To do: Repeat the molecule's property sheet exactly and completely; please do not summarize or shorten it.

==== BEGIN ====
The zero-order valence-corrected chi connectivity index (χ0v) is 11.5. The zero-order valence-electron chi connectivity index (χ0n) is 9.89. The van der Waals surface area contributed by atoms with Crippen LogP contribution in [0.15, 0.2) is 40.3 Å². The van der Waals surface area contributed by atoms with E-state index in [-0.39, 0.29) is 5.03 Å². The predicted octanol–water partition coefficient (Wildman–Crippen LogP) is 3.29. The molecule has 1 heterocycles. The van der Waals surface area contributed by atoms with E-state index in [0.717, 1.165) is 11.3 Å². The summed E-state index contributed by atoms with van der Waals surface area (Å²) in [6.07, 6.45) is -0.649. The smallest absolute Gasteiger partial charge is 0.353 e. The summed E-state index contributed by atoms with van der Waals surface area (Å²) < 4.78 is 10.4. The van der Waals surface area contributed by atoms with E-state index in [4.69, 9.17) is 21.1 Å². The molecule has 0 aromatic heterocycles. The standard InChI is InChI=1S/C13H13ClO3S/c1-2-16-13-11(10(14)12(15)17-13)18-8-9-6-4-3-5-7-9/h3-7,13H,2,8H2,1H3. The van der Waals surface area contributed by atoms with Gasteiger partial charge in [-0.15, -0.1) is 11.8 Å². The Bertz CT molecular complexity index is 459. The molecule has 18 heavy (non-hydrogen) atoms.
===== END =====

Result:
The zero-order valence-corrected chi connectivity index (χ0v) is 11.5. The zero-order valence-electron chi connectivity index (χ0n) is 9.89. The van der Waals surface area contributed by atoms with Crippen LogP contribution in [0.15, 0.2) is 40.3 Å². The van der Waals surface area contributed by atoms with E-state index in [-0.39, 0.29) is 5.03 Å². The predicted octanol–water partition coefficient (Wildman–Crippen LogP) is 3.29. The molecule has 1 heterocycles. The van der Waals surface area contributed by atoms with E-state index in [0.717, 1.165) is 11.3 Å². The summed E-state index contributed by atoms with van der Waals surface area (Å²) in [6.07, 6.45) is -0.649. The smallest absolute Gasteiger partial charge is 0.353 e. The summed E-state index contributed by atoms with van der Waals surface area (Å²) < 4.78 is 10.4. The van der Waals surface area contributed by atoms with E-state index in [4.69, 9.17) is 21.1 Å². The molecule has 0 aromatic heterocycles. The standard InChI is InChI=1S/C13H13ClO3S/c1-2-16-13-11(10(14)12(15)17-13)18-8-9-6-4-3-5-7-9/h3-7,13H,2,8H2,1H3. The van der Waals surface area contributed by atoms with Gasteiger partial charge in [-0.15, -0.1) is 11.8 Å². The Bertz CT molecular complexity index is 459. The molecule has 18 heavy (non-hydrogen) atoms.